Maya Rodale  ( mayarodale.com ) I’ve liked Maya’s contemporary Billionaire Bad Boys, too and her work in championing romance. (SeeMaya’s RARM post here.)


Questions for the Author:

Tell us about a moment in your life when you experienced sheer joy. 

It was a long, rare, amazing moment: the months of writing Lord of Scoundrels. That, as we used to say centuries ago, was a trip.

Tell us about a place that brings you joy, or is attached to a memory of joy.

I had wanted to see London from childhood, when I read Peter Pan. My first high school was a late Victorian building, from whose top floor one looked out over numerous other buildings of the same time period, built along narrow streets, some still with their original gaslights. That little section of my city was my image of Peter Pan’s London. Then, shortly before my first book was published, my husband and I traveled to London with a friend who became a regular travel companion. I have a photograph my husband took of me and our friend on my first day ever in London. The only description for my facial expression is ecstatic.

Tell us about a sound that brings you joy.

Van Morrison’s “Young Lovers Do” makes me cry, too, but it’s one of the most romantic pop songs I’ve ever heard.

What recent book have you read that brought you joy. (Or a book you read in your life that brought you so much joy you’ve never forgotten it.) Why?The Pothunters

Yikes. Just one? I remember the first P.G. Wodehouse book I read (I came to him a bit late), one of the very early schoolboy ones. I think it was The Pothunters. That was his first, and I like to read in order. There was a passage about a practical joke. It went on and on and I read on, all unsuspecting. Then, suddenly, I was laughing and couldn’t stop. I’d calm down and start laughing again, tears streaming down my face. He does that at least once in every book. Oh, to possess that comic genius!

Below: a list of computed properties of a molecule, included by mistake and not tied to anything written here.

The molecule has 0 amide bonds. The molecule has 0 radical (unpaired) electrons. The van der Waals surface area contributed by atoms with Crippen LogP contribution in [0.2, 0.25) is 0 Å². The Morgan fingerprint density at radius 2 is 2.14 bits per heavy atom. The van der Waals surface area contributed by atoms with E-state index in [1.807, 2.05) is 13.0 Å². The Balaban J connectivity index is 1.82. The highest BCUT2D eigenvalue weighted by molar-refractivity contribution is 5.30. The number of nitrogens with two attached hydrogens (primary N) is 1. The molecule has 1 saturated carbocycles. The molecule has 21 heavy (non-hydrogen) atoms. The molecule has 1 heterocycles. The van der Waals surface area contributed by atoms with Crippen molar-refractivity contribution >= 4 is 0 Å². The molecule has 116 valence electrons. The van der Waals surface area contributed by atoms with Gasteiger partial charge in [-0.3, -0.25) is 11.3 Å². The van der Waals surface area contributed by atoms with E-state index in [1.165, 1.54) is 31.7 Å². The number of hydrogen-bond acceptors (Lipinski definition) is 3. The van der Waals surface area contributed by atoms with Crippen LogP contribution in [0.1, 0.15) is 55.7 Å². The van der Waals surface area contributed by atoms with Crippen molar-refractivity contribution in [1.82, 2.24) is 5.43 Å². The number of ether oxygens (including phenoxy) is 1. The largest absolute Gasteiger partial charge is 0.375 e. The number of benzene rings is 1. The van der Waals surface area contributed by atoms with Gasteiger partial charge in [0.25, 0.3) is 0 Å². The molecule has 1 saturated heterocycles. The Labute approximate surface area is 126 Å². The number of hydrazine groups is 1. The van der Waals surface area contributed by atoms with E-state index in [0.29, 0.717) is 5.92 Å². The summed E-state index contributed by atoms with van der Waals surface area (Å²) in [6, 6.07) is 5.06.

And for fun, the joy of choice ~

Pick your Chris! Chris Hemsworth, Chris Pine, Chris Pratt, Chris Rock, Chris Evans or Christopher Plummer (circ. 1964 aka Capt. Von Trapp?) – trying for a little diversity! ;o)

Chris Rock has made me laugh until I can’t breathe.

Loretta is generously giving away a set of her Dressmakers series – Silk Is for Seduction, Scandal Wears Satin, Vixen in Velvet – to one lucky reader. (US only, apologies to international friends.) xo

To enter, you may comment below on this blog post or at the RARM facebook page post (find it here). Or both. But you must comment somewhere. And you get a bonus entry if you share the FB post. xo


Loretta Chase has worked in academe, retail, and the visual arts, as well as on the streets—as a meter maid—and in video, as a scriptwriter. She might have developed an excitingly checkered career had her spouse not nagged her into writing fiction. Her bestselling historical romances, set in the Regency and Romantic eras of the early 19th century, have won a number of awards, including the Romance Writers of America’s Rita.

Visit Loretta online:

lorettachase.com   |   Facebook   |   Twitter

Buy Loretta’s books:

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  • alisha woods

    Love Loretta’s books I think I have read almost all of them

  • This is a new to me author but I can’t wait to check out her books!

  • Dorothy Salvagin

    I’ve got Lord of Scoundrels on my keeper shelf and do a reread often. Thanks for the joy!

    • You’re welcome, Dorothy. I hope you continue enjoying!

  • Emmel